From now on I had to rush everywhere so I set off down to the Bagmati River and to the Ghats.  The Bagmati River and Ghats have the same significance as those on the River Ganges in India, however these are very much run down with hardly a soul around.  The river is significantly smaller than the Ganges and more disappointingly the hot season has turned the river into an overgrown heavily polluted trickle.  I was told by a young boy that at this time of year the best part of the Bagmati was up near Pashupatinath, but I was on my way to Patan and wouldn’t have time to visit thanks to Royal Nepal Airlines.  Walking along the holy river I was followed by three really spaced out Hindu ‘priests’ who had white and red painted faces, matted hair and orange/red robes.  Eventually they caught up with me and asked where I was from and whether I had found my inner self.  I said that a doctor in Delhi had given me tablets to kill the things in my inner self but they just looked puzzled.  They went on to say that “We are so poor and you have so much.”  I’ve become so hardened to this in the last few months in India that when I was next told “I am so hungry, I haven’t eaten for four days” I replied “Haven’t you, aw go on, force yourself!”  Looking back this was probably not the most tactful of responses.  Patan is just across the river from Kathmandu and is a really beautiful place and for me Patan Durbar Square is even more impressive than its name sake in Kathmandu, definitely a must see.  The square is full of beautifully calved wooden temples and palaces.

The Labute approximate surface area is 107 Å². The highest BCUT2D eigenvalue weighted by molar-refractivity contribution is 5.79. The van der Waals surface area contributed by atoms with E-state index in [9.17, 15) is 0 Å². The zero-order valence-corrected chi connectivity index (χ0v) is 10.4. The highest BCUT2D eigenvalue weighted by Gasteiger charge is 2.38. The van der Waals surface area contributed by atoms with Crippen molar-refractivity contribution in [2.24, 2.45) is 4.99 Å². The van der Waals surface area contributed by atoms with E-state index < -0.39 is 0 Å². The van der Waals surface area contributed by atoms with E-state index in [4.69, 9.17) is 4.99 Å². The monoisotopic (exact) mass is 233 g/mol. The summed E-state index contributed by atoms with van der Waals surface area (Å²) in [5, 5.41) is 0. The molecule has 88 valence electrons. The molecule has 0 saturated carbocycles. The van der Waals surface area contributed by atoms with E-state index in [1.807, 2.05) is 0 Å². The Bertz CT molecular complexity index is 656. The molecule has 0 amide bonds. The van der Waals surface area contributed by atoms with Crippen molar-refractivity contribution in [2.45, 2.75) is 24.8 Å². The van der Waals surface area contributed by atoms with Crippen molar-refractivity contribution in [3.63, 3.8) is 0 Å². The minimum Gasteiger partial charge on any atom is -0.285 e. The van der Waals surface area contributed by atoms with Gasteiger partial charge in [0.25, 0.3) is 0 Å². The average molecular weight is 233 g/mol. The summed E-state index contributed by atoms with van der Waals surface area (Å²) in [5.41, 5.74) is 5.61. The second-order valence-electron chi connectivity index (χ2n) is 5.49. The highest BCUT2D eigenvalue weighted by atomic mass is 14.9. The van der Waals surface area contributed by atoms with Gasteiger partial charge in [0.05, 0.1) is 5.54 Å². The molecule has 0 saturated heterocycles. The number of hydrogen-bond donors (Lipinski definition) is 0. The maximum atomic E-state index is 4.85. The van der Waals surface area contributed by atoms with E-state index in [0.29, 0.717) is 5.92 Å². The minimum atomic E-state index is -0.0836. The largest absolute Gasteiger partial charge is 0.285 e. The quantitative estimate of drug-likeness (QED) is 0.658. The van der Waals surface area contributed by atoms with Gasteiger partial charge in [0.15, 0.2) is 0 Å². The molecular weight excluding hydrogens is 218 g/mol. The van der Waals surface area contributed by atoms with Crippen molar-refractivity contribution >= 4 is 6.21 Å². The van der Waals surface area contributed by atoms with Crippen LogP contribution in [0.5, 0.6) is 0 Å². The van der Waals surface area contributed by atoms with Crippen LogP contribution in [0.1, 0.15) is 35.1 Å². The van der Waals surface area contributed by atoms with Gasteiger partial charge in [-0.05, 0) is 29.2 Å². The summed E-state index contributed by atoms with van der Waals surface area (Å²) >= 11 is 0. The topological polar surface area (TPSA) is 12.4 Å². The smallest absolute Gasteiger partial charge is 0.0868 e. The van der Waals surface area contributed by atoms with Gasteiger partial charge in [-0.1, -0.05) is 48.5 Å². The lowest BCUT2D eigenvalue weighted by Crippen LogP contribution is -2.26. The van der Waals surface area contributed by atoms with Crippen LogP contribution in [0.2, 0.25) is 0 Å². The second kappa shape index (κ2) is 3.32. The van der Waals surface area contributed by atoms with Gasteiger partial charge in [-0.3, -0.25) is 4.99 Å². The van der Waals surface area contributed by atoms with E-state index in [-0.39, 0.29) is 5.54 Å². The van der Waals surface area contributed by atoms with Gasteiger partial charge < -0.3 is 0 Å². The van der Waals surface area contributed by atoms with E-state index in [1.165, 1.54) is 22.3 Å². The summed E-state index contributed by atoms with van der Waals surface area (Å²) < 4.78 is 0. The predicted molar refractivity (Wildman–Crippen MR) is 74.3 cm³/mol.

Back in the hotel I’ve just had my last and most depressing shock of this Friday the 13th jinx.  I’ve found that my camera has broken and most of the pictures I’ve taken rushing about Patan and Kathmandu have been lost.  I leave first thing tomorrow because of the flight change and have no chance of taking more pictures.  Damn Maoist rebels!  Damn East German cameras.

Kathmandu and Patan on one Picture!